ATLANTA — South Dakota State University head coach Aaron Johnston is one of four finalists for the 2009 Naismith Women's College Coach of the Year award, officials from the Atlanta Tipoff Club announced Wednesday.

Joining Johnston on the final ballot are Connecticut head coach Geno Auriemma, Sherri Coale of Oklahoma and Auburn's Nell Fortner.

The finalists were voted on by the Atlanta Tipoff Club’s Board of Selectors, comprised of leading basketball journalists, coaches and administrators from around the country. The board based its criteria on coaching performances this season. The vote was tabulated and certified by the accounting firm of Habif, Arogeti & Wynne, LLP.  HA&W is the largest independent accounting firm in Georgia and one of the top 50 firms in the United States.
 
The Naismith Award is the most prestigious national award presented annually to the women’s college basketball coach of the year.  The winner will be announced in early April.
 
“Each of these coaches has proven that success is a result of hard work, dedication and passion for the game, and that transcends throughout their programs,” said Gary Stokan, Atlanta Tipoff Club president.  “We look forward to watching them compete throughout the tournament and seeing which candidate claims the Naismith award.”

In his ninth full season as head coach of the Jackrabbits, Johnston led South Dakota State to its second consecutive regular season Summit League title, posting a 17-1 record in conference play and 31-2 overall record heading into its NCAA Tournament first-round matchup Sunday night against Texas Christian. The Jackrabbits also won the Summit League postseason tournament to earn their initial trip to the NCAA Tournament in their first year of eligibility after a five-year transition from the Division II level. South Dakota State has attained the highest-ever national ranking by a Summit League team as the Jackrabbits currently stand 16th in the Associated Press rankings. Johnston was named Summit League Coach of the Year for the second consecutive season, and currently posts a 224-64 career record — all at SDSU.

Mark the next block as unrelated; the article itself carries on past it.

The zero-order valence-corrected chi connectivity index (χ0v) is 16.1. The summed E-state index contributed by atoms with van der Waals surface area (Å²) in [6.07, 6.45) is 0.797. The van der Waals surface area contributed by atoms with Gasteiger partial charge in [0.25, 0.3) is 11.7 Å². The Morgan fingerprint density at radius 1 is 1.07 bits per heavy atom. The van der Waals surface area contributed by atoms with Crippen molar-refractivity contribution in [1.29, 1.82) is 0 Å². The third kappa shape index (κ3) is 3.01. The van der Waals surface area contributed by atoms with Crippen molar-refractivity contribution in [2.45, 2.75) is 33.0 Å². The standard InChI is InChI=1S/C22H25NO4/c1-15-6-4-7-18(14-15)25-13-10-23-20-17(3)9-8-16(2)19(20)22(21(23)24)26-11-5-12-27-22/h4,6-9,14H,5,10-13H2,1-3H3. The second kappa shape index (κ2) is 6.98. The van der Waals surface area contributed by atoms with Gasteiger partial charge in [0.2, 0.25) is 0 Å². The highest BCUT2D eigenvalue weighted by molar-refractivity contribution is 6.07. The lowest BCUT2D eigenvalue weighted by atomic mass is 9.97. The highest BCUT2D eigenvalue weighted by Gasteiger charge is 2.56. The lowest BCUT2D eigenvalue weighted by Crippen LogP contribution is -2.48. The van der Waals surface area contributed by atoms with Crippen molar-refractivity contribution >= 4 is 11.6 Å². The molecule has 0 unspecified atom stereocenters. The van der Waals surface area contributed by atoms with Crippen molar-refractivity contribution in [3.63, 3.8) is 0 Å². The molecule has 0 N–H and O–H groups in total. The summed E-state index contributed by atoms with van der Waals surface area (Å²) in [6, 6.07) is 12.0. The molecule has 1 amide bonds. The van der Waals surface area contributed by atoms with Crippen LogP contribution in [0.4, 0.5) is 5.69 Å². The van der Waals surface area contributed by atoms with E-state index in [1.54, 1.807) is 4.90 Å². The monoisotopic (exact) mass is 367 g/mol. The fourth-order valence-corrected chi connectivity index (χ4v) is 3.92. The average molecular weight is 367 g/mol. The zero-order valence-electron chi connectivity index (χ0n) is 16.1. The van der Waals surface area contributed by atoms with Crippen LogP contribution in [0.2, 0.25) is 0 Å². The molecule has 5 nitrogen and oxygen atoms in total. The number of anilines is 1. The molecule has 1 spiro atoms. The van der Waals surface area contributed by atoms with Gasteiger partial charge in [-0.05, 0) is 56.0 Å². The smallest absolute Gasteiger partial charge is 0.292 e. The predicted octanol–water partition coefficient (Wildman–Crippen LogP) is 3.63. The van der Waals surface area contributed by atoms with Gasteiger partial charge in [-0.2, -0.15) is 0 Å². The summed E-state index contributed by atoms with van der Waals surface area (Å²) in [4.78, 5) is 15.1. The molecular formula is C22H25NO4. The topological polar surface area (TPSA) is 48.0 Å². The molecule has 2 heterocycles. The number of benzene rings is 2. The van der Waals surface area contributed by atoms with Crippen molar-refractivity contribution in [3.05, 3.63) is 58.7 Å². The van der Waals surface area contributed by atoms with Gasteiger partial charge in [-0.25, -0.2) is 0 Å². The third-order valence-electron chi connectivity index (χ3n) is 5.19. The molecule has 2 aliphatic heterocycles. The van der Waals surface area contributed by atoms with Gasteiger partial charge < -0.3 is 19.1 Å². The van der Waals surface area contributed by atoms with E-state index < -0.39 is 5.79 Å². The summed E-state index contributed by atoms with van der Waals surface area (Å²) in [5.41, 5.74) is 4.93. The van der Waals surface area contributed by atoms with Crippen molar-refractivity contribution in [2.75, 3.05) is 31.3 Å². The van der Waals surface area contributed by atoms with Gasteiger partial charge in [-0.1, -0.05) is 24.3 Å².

ABOUT THE OTHER FINALISTS
Geno Auriemma: In his 24th season at the helm, Auriemma has led the Lady Huskies to its fifth perfect regular season (30-0).  He was named BIG EAST Coach of the Year for the eighth time while guiding UCONN to BIG EAST regular season (17th overall) and BIG EAST Tournament (15th overall) titles, the 13th time in the program's history both have occurred in the same season. Auriemma has a career mark of 690-122 at the school.
 
Sherri Coale: Coale leads the Sooners into the NCAA Tournament with a 28-4 overall record and a Big 12 regular-season title, which helped earn the program its second-ever No. 1 seed.  Named the 2009 Big 12 Women’s Coach of the Year, her fourth such honor, she has six Big 12 regular season titles, four Big 12 tournament championships, 10 straight NCAA appearances, and five Sweet 16 appearances. In 13 seasons with Oklahoma Coale is 282-131.

Nell Fortner: The SEC Women’s Coach of the Year guided Auburn to a 20-0 start before finishing 29-3 overall and 12-2 in the Southeastern Conference to win the regular-season title and cement the school’s most successful season in 20 years.  The Tigers earned a No. 2 seed in the Oklahoma City Regional, Fortner’s second consecutive trip to the NCAA Tournament. The former Olympic and World Championship gold medal coach has amassed a 100-56 record in her five seasons at Auburn. 

ABOUT THE ATLANTA TIPOFF CLUB
The Atlanta Tipoff Club, an Atlanta Sports Council property, is committed to promoting the game of basketball and recognizing the outstanding accomplishments of those who make the game so exciting. The Atlanta Tipoff Club, founded during the 1956-57 season, has presented the Naismith Trophy every year since UCLA’s Lew Alcindor first won the award in 1969. Old Dominion’s Anne Donovan won the inaugural Women’s Naismith Trophy in 1983.
 
The Naismith Award has become an emblem of excellence for the game, recognizing the Men’s and Women’s College Basketball Player of the Year, Men’s and Women’s College Basketball Coach of the Year, as well as awards for outstanding achievement in high school basketball, officiating, and contribution to the game.

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